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If you’ve ever been hit by a drunk driver, this news might be a relief: a bill was signed into California state law last fall, requiring convicted drunk drivers to install ignition interlock devices (IIDs) on their cars to prevent and reduce drunk driving accidents.
The law goes into effect statewide on January 1, 2019, but residents of Sacramento County have already been subjected to the same rules as part of a pilot program that also included Los Angeles, Alameda, and Tulare counties. California joins twenty-eight other states and the District of Columbia in having strong IID laws in place for drunk driving offenders.
The device is basically a “breathalyzer” that requires the driver to blow into it, and prohibits the car from starting if the driver has blood-alcohol content of .08% or higher. According to Senator Jerry Hill’s press release, the DMV reported:
IIDs are 74 percent more effective than license suspension in preventing repeat offenses.”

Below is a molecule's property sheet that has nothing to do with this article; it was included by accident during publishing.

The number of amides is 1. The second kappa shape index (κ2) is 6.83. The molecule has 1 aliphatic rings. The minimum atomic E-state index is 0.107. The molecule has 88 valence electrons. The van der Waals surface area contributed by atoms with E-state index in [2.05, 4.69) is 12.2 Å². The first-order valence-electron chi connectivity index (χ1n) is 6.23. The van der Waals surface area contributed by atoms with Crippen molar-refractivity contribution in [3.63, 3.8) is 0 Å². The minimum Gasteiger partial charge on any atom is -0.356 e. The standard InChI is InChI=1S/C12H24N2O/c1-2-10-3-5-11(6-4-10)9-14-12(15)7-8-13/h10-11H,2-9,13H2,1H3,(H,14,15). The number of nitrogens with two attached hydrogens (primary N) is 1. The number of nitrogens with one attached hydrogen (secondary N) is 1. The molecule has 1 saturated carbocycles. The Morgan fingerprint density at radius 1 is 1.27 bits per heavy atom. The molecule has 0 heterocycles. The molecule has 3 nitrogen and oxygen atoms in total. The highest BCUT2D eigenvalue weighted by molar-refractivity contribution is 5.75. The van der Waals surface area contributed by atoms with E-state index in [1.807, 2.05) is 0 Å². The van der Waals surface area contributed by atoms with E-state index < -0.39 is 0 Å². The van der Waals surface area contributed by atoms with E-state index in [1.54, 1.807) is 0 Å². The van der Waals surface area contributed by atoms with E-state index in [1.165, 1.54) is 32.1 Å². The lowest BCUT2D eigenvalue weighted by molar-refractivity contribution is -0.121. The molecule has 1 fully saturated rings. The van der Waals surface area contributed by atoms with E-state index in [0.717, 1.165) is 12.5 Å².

The bill was carried by Mothers Against Drunk Driving, an advocacy group that began in the Sacramento area and has spread in size and influence over the past few decades. In MADD’s evaluation of California’s ignition interlock pilot program, they state that interlocks prevented 1,024,667 drunk driving incidents since July 2010.
The law is very similar to the pilot program that is already underway in Sacramento County, but with slight changes, it will stipulate that:
An IID typically costs $70 to $150 for installation, plus about $60 to $80 per month for monitoring and calibration. Low-income offenders will be offered an option to pay on a sliding scale of 10%, 25%, or 50% of the costs (the rest paid by the IID provider).
The new law requires the California Transportation Agency to study and report on the program by January 1, 2025. The law will “sunset” on January 1, 2026, unless extended by the Legislature.
Based on the pilot program reports provided by the DMV and MADD, there is plenty of reason to expect that the California IID law will prevent many drunk driving accidents in the future, and will likely save thousands of lives.
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